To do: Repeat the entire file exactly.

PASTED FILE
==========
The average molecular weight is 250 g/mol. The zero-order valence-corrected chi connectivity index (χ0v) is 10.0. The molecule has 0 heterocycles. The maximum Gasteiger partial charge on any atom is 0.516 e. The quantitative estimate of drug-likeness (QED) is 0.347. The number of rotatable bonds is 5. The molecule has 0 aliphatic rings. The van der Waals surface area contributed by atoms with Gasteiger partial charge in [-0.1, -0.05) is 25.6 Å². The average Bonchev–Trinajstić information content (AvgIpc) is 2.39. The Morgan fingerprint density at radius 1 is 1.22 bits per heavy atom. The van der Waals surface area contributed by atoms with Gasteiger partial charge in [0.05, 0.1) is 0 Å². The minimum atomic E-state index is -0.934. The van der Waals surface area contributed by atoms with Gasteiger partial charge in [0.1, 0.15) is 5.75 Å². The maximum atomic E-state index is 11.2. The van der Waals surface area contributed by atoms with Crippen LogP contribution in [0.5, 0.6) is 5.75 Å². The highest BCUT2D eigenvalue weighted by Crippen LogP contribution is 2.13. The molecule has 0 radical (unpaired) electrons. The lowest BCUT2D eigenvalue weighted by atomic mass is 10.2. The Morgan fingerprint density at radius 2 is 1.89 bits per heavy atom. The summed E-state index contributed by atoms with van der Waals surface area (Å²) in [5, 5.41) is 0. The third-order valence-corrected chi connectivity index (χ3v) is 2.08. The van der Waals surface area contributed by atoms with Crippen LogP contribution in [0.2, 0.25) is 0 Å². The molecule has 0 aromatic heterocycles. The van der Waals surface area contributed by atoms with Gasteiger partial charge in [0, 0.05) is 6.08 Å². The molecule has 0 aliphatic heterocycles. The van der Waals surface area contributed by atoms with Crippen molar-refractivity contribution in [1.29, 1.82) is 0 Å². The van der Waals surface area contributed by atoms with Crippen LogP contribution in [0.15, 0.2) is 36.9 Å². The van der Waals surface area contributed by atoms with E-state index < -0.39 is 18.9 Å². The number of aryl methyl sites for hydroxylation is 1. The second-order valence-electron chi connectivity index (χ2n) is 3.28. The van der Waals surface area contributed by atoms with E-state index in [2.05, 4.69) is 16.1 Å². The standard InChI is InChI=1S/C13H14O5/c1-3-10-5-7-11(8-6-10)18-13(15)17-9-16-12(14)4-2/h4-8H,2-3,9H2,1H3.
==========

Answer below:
The average molecular weight is 250 g/mol. The zero-order valence-corrected chi connectivity index (χ0v) is 10.0. The molecule has 0 heterocycles. The maximum Gasteiger partial charge on any atom is 0.516 e. The quantitative estimate of drug-likeness (QED) is 0.347. The number of rotatable bonds is 5. The molecule has 0 aliphatic rings. The van der Waals surface area contributed by atoms with Gasteiger partial charge in [-0.1, -0.05) is 25.6 Å². The average Bonchev–Trinajstić information content (AvgIpc) is 2.39. The Morgan fingerprint density at radius 1 is 1.22 bits per heavy atom. The van der Waals surface area contributed by atoms with Gasteiger partial charge in [0.05, 0.1) is 0 Å². The minimum atomic E-state index is -0.934. The van der Waals surface area contributed by atoms with Gasteiger partial charge in [0.1, 0.15) is 5.75 Å². The maximum atomic E-state index is 11.2. The van der Waals surface area contributed by atoms with Crippen LogP contribution in [0.5, 0.6) is 5.75 Å². The highest BCUT2D eigenvalue weighted by Crippen LogP contribution is 2.13. The molecule has 0 radical (unpaired) electrons. The lowest BCUT2D eigenvalue weighted by atomic mass is 10.2. The Morgan fingerprint density at radius 2 is 1.89 bits per heavy atom. The summed E-state index contributed by atoms with van der Waals surface area (Å²) in [5, 5.41) is 0. The third-order valence-corrected chi connectivity index (χ3v) is 2.08. The van der Waals surface area contributed by atoms with Crippen LogP contribution in [0.2, 0.25) is 0 Å². The molecule has 0 aromatic heterocycles. The van der Waals surface area contributed by atoms with Gasteiger partial charge in [0, 0.05) is 6.08 Å². The molecule has 0 aliphatic heterocycles. The van der Waals surface area contributed by atoms with Crippen molar-refractivity contribution in [1.29, 1.82) is 0 Å². The van der Waals surface area contributed by atoms with Crippen LogP contribution in [0.15, 0.2) is 36.9 Å². The van der Waals surface area contributed by atoms with E-state index < -0.39 is 18.9 Å². The number of aryl methyl sites for hydroxylation is 1. The second-order valence-electron chi connectivity index (χ2n) is 3.28. The van der Waals surface area contributed by atoms with E-state index in [2.05, 4.69) is 16.1 Å². The standard InChI is InChI=1S/C13H14O5/c1-3-10-5-7-11(8-6-10)18-13(15)17-9-16-12(14)4-2/h4-8H,2-3,9H2,1H3.